More Samsung ‘we try harder’ telehealth moves

Is Samsung playing Avis “We try harder®” to Apple’s Hertz?

Samsung’s other, less noticed end-run in addition to the Simband reference hardware and SAMI ‘open ecosystem’  is an initiative creating a joint research center with the University of California, San Francisco (UCSF) called the Center for Digital Health Innovation (CDHI). It is being headed by Michael Blum, a medical doctor who is the UCSF assistant vice chancellor of informatics. From the statements made to The Atlantic, Dr Blum’s intent is to clinically validate the sensors and algorithms produced within the Samsung ecosystem. Already featured are four initial projects: CareWeb (a collaborative care platform built on Salesforce.com), Tidepool (infrastructure for diabetes apps), Health eHeart (clinical trial app on heart disease) and Trinity (‘precision team care’). On the frontier: ‘novel vital signs’ which he predicts will come out of the analysis of standard vital signs, “…new markers of health and wellness that come out of these large datasets.”  Is Samsung, rather than going head-to-head with Apple on Healthbook [TTA 22 Mar] is leapfrogging into something akin to Telehealth 2.0 or 3.0? Yet this Editor notes that we haven’t figured out, for the most part, the FBQs (Five Big Questions)* of 1.0….

* The Five Big Questions (FBQs)–who pays, how much, who’s looking at the data, who’s actioning it, how data is integrated into patient records.

Samsung’s ‘shot over bow’ in health

Watched closely as part of Samsung’s various moves in health (here in the US heavily promoting the S5’s heart monitoring capabilities) is their unveiling of a reference hardware called the Simband, a wristband designed for interchangeable body sensor modules yet in fact to be developed. Its platform is dubbed Samsung Architecture for Multimodal Interactions (SAMI) and is part of an open ecosystem which invites developers “to design and integrate their own sensor technology and, through the SAMI platform, develop applications and algorithms for wearables.” The design was in partnership with the biosensing institution Imec and will be available before end of 2014.(Gizmag) Coming before Apple’s Worldwide Developers Conference (WWDC) and the rumored announcement of the Healthbook iOS app [TTA 22 Mar]…the Samsung-Apple wars continue, and not in court. Also Gizmodo

Apple-ologizing Healthbook

[grow_thumb image=”http://telecareaware.com/wp-content/uploads/2014/03/healthbook-book.jpg” thumb_width=”300″ /]With the same obsession that Kremlinologists had during the Cold War, the Apple-ologists at 9to5Mac observe emanations and permutations emitting from Cupertino. Based on their inside sources, they have the lowdown on how Apple will Go Big into healthcare monitoring and fitness tracking.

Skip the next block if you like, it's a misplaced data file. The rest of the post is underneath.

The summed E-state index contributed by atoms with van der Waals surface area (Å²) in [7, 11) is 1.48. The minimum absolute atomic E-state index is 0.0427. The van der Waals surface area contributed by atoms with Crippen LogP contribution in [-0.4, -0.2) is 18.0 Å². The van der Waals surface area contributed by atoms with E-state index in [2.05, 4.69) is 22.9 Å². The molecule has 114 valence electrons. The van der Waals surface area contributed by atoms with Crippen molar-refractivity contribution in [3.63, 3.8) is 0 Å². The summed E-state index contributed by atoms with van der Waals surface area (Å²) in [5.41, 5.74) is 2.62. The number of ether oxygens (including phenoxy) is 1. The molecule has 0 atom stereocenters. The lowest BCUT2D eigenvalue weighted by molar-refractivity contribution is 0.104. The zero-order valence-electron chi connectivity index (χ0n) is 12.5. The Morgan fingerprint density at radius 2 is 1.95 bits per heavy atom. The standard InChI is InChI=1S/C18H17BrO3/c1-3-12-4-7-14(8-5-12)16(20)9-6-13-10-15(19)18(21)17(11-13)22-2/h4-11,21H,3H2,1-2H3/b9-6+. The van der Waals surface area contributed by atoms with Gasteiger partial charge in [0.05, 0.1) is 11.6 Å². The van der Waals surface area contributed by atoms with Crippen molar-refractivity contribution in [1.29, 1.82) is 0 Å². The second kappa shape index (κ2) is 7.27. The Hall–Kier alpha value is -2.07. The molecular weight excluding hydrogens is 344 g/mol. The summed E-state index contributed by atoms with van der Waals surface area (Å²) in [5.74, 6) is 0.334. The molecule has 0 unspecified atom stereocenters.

• ‘Cards’ in the Healthbook allowing entry for vital signs such as blood pressure, blood glucose, breathing rate, weight, hydration and oxygen saturation (O2). (photo at left above a ‘recreation of screenshots’ by 9to5Mac)
  • Sleep tracking. Apple in February hired Roy J.E.M. Raymannone of the world’s experts in sleep tracking including wearables and sensors, out of Philips.
  • Emergency Card with customer’s name, birthdate, medication information, weight, eye color, blood type, organ donor status, and location.

The rumors tie it to the introduction of iOS 8, the iWatch or both. But beyond the sensors on the phone and/or the iWatch–there’s no information on how telehealth apps, devices or sensors would wirelessly transmit the information. “While Healthbook is capable of tracking, sorting, and managing various types of health and fitness-related data, it is currently uncertain where this data will actually be sourced from.” But Editor Toni noted in February (link below) that Apple just patented headphones which are capable of monitoring temperature, heart rate and perspiration levels. This is Healthbook, Apple’s major first step into health & fitness tracking (9to5Mac). And Wired thinks Apple’s Upcoming Health App Is the Start of Something Huge (Wonder if South Korea’s Ministry of Food and Drug Safety will impound it as an unapproved medical device!)

Previously in TTA: Apple-ologists discern ‘new’ interest in health tech and telehealth [20 July 13], Apple’s tarnished luster, Round 2 [29 July 13], Apple purchasing 3D gesture control developer PrimeSense [19 Nov 13]Apple patents health monitoring headphones with ‘head gesture’ control [19 Feb]